"Mike has been given the 20 clues that I developed for identifying suspicious coins. He has likely implemented the list of characteristics as a screening test for the ICG authenticators. If so they will be less and less likely to encapsulate suspect coins in the future."

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Thanks for posting your communication with Bob, Nutmeg. That's a very interesting insight into a TPG's authentication process. I hope NGC has or will implement a similar process for 8 reales that they review.

~jack

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In case anyone's interested, here's a link to a discussion in The E-Sylum of Swamper Bob's book from when it came out in September 2014:

 

Link

 

I found his assertion that the coins had been made for the China Trade long after they were originally minted very comparable to the Maria Theresa Thaler, which, as we know, was made by a number of mints for trade in Africa long after it was originally minted.

 

I don't think I've ever heard of any clandestine minting of the Maria Theresa Thaler, though.

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I just ordered Swamperbob's book on 8 Reales counterfeits through Amazon. This coin came to me from my father-in-law's estate. It is an 1805 F.T., which I believe was not an actual mint location for that date. This came from PCS's America's First Silver Dollar program.  I welcome any comments regarding its authenticity.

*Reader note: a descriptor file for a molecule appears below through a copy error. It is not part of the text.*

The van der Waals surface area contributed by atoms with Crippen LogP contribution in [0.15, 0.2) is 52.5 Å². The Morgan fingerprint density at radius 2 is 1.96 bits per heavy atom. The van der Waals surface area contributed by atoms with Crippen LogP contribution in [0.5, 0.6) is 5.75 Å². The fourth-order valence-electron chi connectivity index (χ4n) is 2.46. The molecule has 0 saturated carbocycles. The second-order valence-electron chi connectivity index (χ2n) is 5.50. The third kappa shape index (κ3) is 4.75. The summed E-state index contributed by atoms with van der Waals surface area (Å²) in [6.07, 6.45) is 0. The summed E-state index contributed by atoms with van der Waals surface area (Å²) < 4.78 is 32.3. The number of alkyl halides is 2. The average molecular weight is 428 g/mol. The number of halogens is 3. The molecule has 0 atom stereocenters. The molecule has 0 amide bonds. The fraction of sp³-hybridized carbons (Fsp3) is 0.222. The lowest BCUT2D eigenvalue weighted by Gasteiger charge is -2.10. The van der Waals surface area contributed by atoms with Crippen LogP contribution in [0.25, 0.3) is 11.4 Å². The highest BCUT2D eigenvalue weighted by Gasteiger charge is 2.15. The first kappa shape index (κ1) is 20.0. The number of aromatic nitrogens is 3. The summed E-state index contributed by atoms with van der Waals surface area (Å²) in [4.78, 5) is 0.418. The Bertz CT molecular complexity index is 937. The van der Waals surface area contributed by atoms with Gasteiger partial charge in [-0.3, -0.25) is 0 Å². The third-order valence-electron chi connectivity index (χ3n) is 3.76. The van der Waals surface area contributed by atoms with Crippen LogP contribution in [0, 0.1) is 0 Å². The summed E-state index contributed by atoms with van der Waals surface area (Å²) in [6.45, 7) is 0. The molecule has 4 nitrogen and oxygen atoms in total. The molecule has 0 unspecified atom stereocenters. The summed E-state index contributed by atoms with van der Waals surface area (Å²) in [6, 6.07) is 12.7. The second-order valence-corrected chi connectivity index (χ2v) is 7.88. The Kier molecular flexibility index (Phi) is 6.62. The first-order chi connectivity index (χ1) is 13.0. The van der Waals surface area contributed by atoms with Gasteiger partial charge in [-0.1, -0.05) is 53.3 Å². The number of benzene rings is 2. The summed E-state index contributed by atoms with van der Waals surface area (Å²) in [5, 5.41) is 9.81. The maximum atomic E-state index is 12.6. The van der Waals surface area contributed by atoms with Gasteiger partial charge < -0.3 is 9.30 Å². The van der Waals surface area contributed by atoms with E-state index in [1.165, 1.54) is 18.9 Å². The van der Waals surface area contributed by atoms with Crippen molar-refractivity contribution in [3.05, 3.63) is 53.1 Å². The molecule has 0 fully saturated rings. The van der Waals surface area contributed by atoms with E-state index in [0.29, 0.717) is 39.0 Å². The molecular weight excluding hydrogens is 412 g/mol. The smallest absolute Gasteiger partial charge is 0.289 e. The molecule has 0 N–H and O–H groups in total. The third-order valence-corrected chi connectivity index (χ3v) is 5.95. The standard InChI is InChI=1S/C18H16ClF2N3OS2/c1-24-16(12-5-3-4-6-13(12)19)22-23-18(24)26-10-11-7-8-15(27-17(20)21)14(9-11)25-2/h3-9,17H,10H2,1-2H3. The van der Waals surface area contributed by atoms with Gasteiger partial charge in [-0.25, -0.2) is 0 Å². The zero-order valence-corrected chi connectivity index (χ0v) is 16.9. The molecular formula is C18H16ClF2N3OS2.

IMG-20180430-075106951.jpg

IMG-20180430-075120253.jpg

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The mint location, Mexico City, did produce eight reales that year but you are correct in that the assayer's initials FT were last used in 1803. The initials used in 1805 should've been TH. So this is either an unknown variety that used a two-year-old reverse, a mint error, or a fake. And if it's a fake is a contemporary or modern? Chances of it being an unknown variety are slim. Chances of it being a fake or much better but whether it's contemporary or modern I can't say. We need somebody better versed in the series and/or someone who can see it in hand. Images leave a lot to be desired when determining authenticity.

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Welcome, Goethe.  You have a counterfeit 8 reales.  As Conder101 pointed out the F and T are the assayer's initials.  If the coin were genuine then the mintmark, M with the small o above, would indicate Mexico City.  On a genuine Mexico City 8 reales from 1805 only the assayer's initials T and H appear.  When you get your copy of Bob Gurney's book you will see an entry for a contemporary counterfeit 1805 8 reales with the Mo mintmark and FT initials but the design is much more crude than yours, as almost all contemporary counterfeits were.  Yours was made in a later time, after 1850, when the technique for making transfer dies appeared.

Edited by jgenn

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Many thanks for this helpful feedback!!! I'm working on a project related to these 8 reales counterfeits and perhaps can let you know of its outcome by the end of next week.

Best,

Goethe